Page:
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6. Friends' Marcel the monkey is apparently coming back. Marcel, whose real name is Katie, is alive and well and starring in FX's Y: The Last Man. The series focuses on Keoghan’s Yorick Brown, the last surviving man on Earth, who is on a mission to find out why the male population has been wiped out. Katie plays Ampersand, the only other mammal to have survived. Katie is currently in her mid- to late 20s with plenty of career left; capuchin monkeys can live to age 40. -- RADIO TIMES

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7.  Ottawa Mayor Jim Watson was flooded with support and kind words from friends and elected officials after sharing he’s gay. "I’m gay. There – I said it; or rather, wrote it. Those two words took me almost four decades to utter, but as they say, 'Better late than never’,” the op-ed in the Ottawa Citizen read. Don Iverson, mayor of Edmonton, tweeted, “thanks for modeling real courage, Mayor Watson! Canada’s big city mayors have always been proud to serve alongside you, but today we have one more big reason.” -- THE OTTAWA CITIZEN

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8. Joe Kennedy III, the Massachusetts lawmaker and grandson of the late Robert F. Kennedy, Jr., is eyeing the Senate seat held by Democratic heavyweight Ed Markey. Kennedy will likely decide whether to challenge Markey, who has been in congress since 1976, in the coming weeks. If he wins, Joe Kennedy III would be the fourth Kennedy to serve in the Senate.  -- FOX NEWS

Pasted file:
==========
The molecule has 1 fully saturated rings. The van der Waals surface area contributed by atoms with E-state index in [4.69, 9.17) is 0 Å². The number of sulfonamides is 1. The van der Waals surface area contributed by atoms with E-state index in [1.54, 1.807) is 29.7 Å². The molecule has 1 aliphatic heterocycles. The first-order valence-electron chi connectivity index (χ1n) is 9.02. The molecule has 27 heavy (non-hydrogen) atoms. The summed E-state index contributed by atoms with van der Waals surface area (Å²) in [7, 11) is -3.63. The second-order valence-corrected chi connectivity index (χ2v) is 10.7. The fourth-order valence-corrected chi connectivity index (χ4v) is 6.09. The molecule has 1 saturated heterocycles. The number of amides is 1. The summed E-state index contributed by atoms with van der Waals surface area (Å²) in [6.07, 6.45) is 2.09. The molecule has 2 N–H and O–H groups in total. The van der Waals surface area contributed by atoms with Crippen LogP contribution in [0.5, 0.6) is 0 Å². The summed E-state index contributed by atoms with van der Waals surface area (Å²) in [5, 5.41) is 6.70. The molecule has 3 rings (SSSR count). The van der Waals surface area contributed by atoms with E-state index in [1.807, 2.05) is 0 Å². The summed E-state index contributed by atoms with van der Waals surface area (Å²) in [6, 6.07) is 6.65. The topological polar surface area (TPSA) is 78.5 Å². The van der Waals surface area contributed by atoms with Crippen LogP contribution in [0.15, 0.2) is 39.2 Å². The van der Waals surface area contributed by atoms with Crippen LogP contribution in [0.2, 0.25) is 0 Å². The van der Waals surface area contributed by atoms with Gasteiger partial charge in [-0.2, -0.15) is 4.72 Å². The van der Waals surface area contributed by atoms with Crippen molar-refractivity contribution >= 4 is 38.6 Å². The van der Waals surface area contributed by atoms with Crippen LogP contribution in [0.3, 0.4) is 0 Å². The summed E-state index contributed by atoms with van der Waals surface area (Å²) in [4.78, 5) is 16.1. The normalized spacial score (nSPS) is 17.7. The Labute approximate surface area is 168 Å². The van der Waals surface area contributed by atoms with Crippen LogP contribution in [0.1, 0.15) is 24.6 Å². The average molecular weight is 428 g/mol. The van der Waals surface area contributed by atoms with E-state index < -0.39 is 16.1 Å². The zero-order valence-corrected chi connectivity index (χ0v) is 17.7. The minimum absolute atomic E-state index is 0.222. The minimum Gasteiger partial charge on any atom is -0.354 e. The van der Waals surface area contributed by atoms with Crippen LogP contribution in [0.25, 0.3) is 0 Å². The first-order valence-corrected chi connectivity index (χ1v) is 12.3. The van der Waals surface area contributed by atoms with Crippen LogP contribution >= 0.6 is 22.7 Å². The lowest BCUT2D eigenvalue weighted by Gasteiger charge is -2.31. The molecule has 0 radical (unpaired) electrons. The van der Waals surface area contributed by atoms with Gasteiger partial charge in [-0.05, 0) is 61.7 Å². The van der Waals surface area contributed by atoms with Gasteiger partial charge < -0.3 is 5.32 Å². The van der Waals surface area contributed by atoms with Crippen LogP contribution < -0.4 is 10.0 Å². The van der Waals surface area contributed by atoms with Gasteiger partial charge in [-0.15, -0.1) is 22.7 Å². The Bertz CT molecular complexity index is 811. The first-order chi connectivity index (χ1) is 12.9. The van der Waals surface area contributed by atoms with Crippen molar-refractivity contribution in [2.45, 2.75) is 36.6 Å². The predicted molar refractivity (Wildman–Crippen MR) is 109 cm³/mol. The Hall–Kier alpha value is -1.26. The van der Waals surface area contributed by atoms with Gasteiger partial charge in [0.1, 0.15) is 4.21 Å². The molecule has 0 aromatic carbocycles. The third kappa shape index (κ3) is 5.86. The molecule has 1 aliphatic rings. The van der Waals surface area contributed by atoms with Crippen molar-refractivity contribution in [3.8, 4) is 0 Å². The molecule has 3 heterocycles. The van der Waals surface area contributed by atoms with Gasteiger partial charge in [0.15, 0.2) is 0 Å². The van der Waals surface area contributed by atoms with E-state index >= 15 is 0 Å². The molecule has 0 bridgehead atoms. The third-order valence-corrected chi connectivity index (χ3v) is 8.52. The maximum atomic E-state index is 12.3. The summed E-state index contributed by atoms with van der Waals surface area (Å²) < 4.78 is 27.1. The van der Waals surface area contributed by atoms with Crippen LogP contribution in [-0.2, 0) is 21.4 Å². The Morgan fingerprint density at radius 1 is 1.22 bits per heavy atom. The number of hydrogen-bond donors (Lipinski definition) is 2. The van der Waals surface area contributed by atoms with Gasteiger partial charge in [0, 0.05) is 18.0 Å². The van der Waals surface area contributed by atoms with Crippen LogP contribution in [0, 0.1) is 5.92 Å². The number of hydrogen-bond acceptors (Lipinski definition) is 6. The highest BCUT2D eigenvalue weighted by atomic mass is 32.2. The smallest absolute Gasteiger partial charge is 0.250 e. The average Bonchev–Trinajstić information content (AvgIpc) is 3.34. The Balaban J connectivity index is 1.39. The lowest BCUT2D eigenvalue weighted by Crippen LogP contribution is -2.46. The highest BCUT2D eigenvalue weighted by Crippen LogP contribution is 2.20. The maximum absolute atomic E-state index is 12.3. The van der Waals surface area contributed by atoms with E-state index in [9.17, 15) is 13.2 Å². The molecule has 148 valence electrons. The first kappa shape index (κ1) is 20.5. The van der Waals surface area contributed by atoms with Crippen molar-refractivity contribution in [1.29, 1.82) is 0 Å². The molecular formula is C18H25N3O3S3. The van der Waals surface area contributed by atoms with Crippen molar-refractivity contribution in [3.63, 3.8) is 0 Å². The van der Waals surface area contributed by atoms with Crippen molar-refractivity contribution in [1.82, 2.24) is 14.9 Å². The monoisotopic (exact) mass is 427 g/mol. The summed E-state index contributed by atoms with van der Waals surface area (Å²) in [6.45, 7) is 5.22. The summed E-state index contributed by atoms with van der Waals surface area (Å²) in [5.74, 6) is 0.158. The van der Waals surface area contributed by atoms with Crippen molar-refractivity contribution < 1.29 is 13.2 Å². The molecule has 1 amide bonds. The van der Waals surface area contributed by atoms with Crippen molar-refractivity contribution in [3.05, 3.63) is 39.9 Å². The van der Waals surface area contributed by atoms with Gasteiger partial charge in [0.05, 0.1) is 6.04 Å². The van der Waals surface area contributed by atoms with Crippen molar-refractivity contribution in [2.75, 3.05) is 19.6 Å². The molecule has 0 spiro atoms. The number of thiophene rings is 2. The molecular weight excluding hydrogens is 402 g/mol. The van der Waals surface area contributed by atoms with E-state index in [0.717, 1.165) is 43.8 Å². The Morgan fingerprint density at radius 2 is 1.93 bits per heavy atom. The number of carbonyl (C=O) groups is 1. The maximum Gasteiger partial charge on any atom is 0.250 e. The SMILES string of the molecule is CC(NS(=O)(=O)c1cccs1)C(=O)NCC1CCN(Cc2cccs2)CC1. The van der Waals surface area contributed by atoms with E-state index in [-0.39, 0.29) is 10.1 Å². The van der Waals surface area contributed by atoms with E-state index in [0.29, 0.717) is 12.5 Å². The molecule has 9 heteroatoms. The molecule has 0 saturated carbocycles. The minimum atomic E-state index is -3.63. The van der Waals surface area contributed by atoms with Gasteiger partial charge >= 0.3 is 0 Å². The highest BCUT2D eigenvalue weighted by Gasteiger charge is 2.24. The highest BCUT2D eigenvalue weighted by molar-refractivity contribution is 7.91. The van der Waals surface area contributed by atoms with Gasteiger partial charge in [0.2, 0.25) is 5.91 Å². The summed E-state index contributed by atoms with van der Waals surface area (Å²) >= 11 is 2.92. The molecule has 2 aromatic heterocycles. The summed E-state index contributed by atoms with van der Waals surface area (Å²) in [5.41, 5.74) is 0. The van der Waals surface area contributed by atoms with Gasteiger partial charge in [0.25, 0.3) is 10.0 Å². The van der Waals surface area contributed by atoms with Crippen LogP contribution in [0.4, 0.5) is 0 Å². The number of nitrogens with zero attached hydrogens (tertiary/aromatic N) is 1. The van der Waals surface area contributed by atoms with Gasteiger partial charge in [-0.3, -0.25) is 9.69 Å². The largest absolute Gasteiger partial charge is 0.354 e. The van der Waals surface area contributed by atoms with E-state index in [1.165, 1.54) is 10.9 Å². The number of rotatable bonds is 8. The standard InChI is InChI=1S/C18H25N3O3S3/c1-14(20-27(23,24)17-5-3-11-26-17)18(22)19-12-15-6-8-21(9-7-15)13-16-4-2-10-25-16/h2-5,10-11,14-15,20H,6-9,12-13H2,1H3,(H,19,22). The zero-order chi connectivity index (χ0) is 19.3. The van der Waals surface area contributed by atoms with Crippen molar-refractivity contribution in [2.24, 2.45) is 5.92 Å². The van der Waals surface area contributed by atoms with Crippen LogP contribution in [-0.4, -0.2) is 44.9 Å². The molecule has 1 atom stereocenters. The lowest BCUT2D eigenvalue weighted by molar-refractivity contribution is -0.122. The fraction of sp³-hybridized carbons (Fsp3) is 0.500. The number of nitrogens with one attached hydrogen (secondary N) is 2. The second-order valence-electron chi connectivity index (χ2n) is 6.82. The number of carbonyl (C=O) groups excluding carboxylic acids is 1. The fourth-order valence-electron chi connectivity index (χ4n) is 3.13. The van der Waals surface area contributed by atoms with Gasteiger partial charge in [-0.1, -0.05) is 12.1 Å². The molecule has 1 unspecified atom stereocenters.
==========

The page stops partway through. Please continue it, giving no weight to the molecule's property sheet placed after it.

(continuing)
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9. The animation world is mourning the loss of animator Richard Williams, best known for the films “Who Framed Roger Rabbit” and “The Thief And The Cobbler”. Williams died on Friday at the age of 86; his family says he had cancer. During his storied career, Williams won three Oscars and also worked on two of the “Pink Panther” films and “Casino Royale”. -- BBC

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10. During Sunday’s Meet the Press, Chuck Todd asked White House economic adviser Larry Kudlow, “will we hit a recession next year?” Kudlow said, "we are doing pretty darn well in my judgment. Let's not be afraid of optimism." Wall Street Journal Columnist Peggy Noonan reacted to Kudlow's "optimism" statement, "that makes me nervous... It sounds like one of those hollow things that they want out there in a headline." -- NBC NEWS

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Curated and written by Heather Long, a South Carolina-based journalist with experience in local and national news. When she’s not writing, you can find her renovating her home in Greenville (a must visit), doing homework for her master's degree from Harvard or cheering on the Clemson Tigers. Follow her on Instagram at @heatherjayde.

Edited by Inside managing editor Kim Lyons